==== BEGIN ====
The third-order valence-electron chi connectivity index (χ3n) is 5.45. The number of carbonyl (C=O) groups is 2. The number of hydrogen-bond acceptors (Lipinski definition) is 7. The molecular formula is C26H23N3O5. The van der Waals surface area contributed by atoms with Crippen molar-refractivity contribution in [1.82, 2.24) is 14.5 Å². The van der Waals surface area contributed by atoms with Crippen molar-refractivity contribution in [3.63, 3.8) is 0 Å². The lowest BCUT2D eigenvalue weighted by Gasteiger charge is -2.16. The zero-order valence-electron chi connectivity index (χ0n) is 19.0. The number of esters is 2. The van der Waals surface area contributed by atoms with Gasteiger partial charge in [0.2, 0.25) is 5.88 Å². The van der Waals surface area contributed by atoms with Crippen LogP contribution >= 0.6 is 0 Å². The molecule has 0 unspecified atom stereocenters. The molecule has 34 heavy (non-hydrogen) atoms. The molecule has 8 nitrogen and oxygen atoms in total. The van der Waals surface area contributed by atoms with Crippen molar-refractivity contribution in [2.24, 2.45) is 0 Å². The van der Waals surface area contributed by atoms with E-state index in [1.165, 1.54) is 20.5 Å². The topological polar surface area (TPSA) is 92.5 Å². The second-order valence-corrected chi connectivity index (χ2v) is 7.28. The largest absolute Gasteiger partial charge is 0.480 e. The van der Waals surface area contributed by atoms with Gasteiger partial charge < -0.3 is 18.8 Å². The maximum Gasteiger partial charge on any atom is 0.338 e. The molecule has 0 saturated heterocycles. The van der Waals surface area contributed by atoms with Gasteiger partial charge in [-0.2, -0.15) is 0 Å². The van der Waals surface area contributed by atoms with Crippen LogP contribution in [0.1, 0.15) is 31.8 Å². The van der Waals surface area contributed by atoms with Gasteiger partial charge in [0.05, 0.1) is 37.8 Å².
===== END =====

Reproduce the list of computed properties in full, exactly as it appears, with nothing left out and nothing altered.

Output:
The third-order valence-electron chi connectivity index (χ3n) is 5.45. The number of carbonyl (C=O) groups is 2. The number of hydrogen-bond acceptors (Lipinski definition) is 7. The molecular formula is C26H23N3O5. The van der Waals surface area contributed by atoms with Crippen molar-refractivity contribution in [1.82, 2.24) is 14.5 Å². The van der Waals surface area contributed by atoms with Crippen molar-refractivity contribution in [3.63, 3.8) is 0 Å². The lowest BCUT2D eigenvalue weighted by Gasteiger charge is -2.16. The zero-order valence-electron chi connectivity index (χ0n) is 19.0. The number of esters is 2. The van der Waals surface area contributed by atoms with Gasteiger partial charge in [0.2, 0.25) is 5.88 Å². The van der Waals surface area contributed by atoms with Crippen LogP contribution >= 0.6 is 0 Å². The molecule has 0 unspecified atom stereocenters. The molecule has 34 heavy (non-hydrogen) atoms. The molecule has 8 nitrogen and oxygen atoms in total. The van der Waals surface area contributed by atoms with Crippen molar-refractivity contribution in [2.24, 2.45) is 0 Å². The van der Waals surface area contributed by atoms with E-state index in [1.165, 1.54) is 20.5 Å². The topological polar surface area (TPSA) is 92.5 Å². The second-order valence-corrected chi connectivity index (χ2v) is 7.28. The largest absolute Gasteiger partial charge is 0.480 e. The van der Waals surface area contributed by atoms with Gasteiger partial charge < -0.3 is 18.8 Å². The maximum Gasteiger partial charge on any atom is 0.338 e. The molecule has 0 saturated heterocycles. The van der Waals surface area contributed by atoms with Gasteiger partial charge in [-0.2, -0.15) is 0 Å². The van der Waals surface area contributed by atoms with Crippen LogP contribution in [0.1, 0.15) is 31.8 Å². The van der Waals surface area contributed by atoms with Gasteiger partial charge in [0.05, 0.1) is 37.8 Å².